The time period, 1860, fascinates me as there were so many changes happening in America. The train is a near dream; the cross-country telegraph is nearing completion; the country is brewing for civil war; women are campaigning for voting and civil rights. In just a few short years, cameras will photograph the first war ever; telephones will be installed in people’s homes; electricity will light our lives into the dark of night. Despite the changes, one thing is sure: the Pony Express lives on in our hearts and our folklore much longer than it actually ran.

In my story in the “Pony Express Romance Collection”, Echoes of the Heart, both characters are running from bad situations, which mirrors the thinking of the day: go West and start over.

Leave a comment, and I will draw a lucky winner of a print copy (US only) of “Pony Express Romance Collection”.

Donna writes historical suspense under her own name, and contemporary suspense under her alter ego of Leeann Betts, and has been published more than 30 times in novellas, full-length novels, and non-fiction books. She is a member of ACFW, Writers on the Rock, SinC, Pikes Peak Writers, and CAN; facilitates a critique group; teaches writing classes; ghostwrites; edits; and judges in writing contests.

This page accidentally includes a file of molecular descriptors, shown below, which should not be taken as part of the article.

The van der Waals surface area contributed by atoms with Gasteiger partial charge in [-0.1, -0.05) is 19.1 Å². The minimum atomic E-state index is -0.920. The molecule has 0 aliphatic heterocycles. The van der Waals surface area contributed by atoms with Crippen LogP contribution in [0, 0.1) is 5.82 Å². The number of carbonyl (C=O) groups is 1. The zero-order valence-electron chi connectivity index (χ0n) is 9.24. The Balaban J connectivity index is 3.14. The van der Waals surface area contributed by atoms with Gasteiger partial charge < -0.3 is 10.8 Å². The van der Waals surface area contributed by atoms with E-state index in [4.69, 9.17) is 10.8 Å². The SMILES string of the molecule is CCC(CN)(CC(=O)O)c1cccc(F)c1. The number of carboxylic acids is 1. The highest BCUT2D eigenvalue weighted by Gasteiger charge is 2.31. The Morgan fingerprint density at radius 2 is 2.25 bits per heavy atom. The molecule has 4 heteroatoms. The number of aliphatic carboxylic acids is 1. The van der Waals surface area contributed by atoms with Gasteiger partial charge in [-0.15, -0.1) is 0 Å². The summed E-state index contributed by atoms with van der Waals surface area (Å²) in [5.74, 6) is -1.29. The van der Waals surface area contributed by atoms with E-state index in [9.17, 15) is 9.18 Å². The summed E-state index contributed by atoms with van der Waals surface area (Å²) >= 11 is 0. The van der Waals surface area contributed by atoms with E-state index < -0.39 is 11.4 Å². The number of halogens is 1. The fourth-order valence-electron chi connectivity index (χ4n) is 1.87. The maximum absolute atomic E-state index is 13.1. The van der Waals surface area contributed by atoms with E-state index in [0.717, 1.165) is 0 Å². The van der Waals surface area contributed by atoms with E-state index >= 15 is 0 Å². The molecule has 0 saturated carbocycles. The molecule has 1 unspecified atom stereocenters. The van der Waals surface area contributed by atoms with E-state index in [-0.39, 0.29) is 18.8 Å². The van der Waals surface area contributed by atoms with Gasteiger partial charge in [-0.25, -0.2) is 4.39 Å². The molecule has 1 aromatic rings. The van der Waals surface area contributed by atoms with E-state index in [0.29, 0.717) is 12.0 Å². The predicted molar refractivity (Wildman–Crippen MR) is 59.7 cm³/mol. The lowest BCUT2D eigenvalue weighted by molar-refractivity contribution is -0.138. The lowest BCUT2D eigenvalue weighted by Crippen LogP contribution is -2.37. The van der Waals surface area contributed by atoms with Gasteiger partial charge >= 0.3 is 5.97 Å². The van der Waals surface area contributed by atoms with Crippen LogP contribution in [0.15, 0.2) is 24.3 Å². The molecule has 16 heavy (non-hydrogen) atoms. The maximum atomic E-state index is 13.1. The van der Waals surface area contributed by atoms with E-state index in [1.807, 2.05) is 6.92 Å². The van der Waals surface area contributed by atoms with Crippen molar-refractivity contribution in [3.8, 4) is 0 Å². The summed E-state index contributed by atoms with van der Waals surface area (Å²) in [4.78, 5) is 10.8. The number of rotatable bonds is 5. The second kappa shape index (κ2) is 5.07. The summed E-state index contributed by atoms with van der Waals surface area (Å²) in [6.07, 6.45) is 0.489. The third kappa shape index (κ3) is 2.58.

Echoes of the Heart: http://amzn.to/2lBaqcW
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About Echoes of the Heart:

Catherine Malloy, an orphan girl running from a compromising situation in Boston, answers a personal ad in a magazine, on behalf of her illiterate friend. Through his letters, she finds herself falling in love with this stranger. Benjamin Troudt is crippled and illiterate, and knows nothing of this ad. His route supervisor, Warton, who was helping Benjamin with the paperwork, has been given only a short time to live, and knows Benjamin needs help, so he places the ad. Can Catherine overcome her belief that the God of her parents has abandoned her? And can Benjamin allow God to open his eyes and his heart to love?


  1. I LOVE western books and movies! I've seen several shows on the Pony Express, so I know I'd love this book. Thanks for the chance!
    Susan in NC

  2. Hi Susan, thanks for stopping by. Good luck in the random drawing!

  3. Thanks for your post! Interesting how much we've romanticized the Pony Express!

    1. Yes, how we have indeed. Good luck in the drawing.

  4. This comment has been removed by the author.

  5. I have always thought The Pony Express was interesting. As a teen I visited a museum in St Joseph which was about The Pony Express or that a large part of their collection was about The Pony Express. I can't remember the name now. martharf95(at)gmail(dot)com

  6. Hi Martha, yes, there is a Pony Express museum in St. Joe, because that's the most eastern point of the route. Good luck in the drawing.